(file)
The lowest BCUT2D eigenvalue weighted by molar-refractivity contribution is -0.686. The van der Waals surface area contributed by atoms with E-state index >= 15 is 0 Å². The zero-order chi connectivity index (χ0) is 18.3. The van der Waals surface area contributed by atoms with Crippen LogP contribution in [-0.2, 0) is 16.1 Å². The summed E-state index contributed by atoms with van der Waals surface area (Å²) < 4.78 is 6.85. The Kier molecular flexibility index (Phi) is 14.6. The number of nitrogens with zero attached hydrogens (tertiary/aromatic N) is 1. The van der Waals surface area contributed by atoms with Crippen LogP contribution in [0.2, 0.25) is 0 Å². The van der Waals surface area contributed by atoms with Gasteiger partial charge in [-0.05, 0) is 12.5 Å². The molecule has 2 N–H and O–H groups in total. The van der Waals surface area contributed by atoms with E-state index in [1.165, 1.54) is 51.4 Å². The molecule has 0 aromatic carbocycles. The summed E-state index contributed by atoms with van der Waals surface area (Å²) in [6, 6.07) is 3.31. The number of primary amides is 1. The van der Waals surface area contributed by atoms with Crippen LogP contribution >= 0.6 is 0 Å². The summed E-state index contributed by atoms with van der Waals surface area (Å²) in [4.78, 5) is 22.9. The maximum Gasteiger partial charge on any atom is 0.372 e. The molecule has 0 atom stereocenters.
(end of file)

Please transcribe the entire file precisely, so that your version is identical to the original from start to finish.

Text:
The lowest BCUT2D eigenvalue weighted by molar-refractivity contribution is -0.686. The van der Waals surface area contributed by atoms with E-state index >= 15 is 0 Å². The zero-order chi connectivity index (χ0) is 18.3. The van der Waals surface area contributed by atoms with Crippen LogP contribution in [-0.2, 0) is 16.1 Å². The summed E-state index contributed by atoms with van der Waals surface area (Å²) < 4.78 is 6.85. The Kier molecular flexibility index (Phi) is 14.6. The number of nitrogens with zero attached hydrogens (tertiary/aromatic N) is 1. The van der Waals surface area contributed by atoms with Crippen LogP contribution in [0.2, 0.25) is 0 Å². The van der Waals surface area contributed by atoms with Gasteiger partial charge in [-0.05, 0) is 12.5 Å². The molecule has 2 N–H and O–H groups in total. The van der Waals surface area contributed by atoms with E-state index in [1.165, 1.54) is 51.4 Å². The molecule has 0 aromatic carbocycles. The summed E-state index contributed by atoms with van der Waals surface area (Å²) in [6, 6.07) is 3.31. The number of primary amides is 1. The van der Waals surface area contributed by atoms with Crippen LogP contribution >= 0.6 is 0 Å². The summed E-state index contributed by atoms with van der Waals surface area (Å²) in [4.78, 5) is 22.9. The maximum Gasteiger partial charge on any atom is 0.372 e. The molecule has 0 atom stereocenters.